What food will we eat in the future and will we have to grow it ourselves?
Scientists from the University of Salford are taking to the streets to answer these questions as part of the Science in the City Festival.
The Allotment of the Future exhibition in St Ann’s Square, Manchester is a showcase of technologies and ideas for a future of urban living with an emphasis on self-sufficiency, recycling and growing your own.
Scientific adviser to the exhibition – which includes pop-up greenhouses, hydroponics, alternative crops and fermenting – is urban geographer Dr Mike Hardman, from the School of Environment and Life Sciences.
His colleague Dr Erinma Ochu, lecturer in digital communication, presents her ‘mushroom pod’, a mobile laboratory which shows how crops can be grown in coffee grounds and other artificial ‘soils’.
The University is also employing some hi-tech kit to offer free soil testing to gardeners and allotment-keepers.
Dr Hardman said: “People are often put off growing their own out of fear that their soil is contaminated or by poor yields due to weak soils or the wrong type of soils.
“My colleague Dr Simon Hutchinson is going to be on hand to run soil tests with instant results, a free service which the public can access all week.”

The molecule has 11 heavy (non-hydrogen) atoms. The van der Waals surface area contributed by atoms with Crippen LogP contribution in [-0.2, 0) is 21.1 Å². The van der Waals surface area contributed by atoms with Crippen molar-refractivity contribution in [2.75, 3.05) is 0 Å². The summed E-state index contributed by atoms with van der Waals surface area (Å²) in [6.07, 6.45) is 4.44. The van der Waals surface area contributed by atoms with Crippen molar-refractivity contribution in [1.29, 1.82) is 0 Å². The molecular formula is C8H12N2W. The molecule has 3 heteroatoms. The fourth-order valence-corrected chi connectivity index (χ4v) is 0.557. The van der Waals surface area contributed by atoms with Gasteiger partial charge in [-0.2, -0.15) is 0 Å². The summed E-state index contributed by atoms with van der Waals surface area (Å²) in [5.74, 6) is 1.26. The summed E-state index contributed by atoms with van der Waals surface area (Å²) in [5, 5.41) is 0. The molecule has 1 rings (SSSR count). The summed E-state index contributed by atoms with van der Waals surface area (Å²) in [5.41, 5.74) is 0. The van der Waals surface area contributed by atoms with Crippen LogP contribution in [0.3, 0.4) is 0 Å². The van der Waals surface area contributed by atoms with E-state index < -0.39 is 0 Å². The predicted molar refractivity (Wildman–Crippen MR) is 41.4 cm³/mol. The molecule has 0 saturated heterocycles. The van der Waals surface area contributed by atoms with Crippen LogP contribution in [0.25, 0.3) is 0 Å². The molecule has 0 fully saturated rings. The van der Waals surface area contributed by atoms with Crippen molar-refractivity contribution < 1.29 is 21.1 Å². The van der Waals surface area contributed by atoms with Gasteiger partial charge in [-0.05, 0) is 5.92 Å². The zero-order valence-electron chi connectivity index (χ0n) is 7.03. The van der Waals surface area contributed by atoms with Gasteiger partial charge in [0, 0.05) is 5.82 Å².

A star attraction of the 3,000sq ft exhibition is the public debut of FarmLab, a Hefce award-winning pop up experiment focusing on how we can grow mushrooms and other crops without land.
“Not many people know you can grow mushrooms in used coffee grounds,” explains Erinma. “But people have become so removed from food and its origins and that’s why we’re opening this lab as a citizen science activity.
“By showing people a novel way of growing things, we’re provoking discussion about food sources and how sustainable our current ways of feeding ourselves really are.”
“One person who came in honestly thought potatoes grew on trees, so the more we talk about these things the better.”
On Friday, July 29 there will be a Science in the City Q&A session on Twitter with Dr Hardman, sustainability expert Chris Walsh of the kindling Trust and Professor Amanda Bamford from The University of Manchester.
Dr Hardman is also a contributor at the European Science Open Forum – Europe’s largest science convention at Manchester Central, where he co-presents a debate session Bringing nature back to cities – what’s in it for business? on Tuesday, July 26.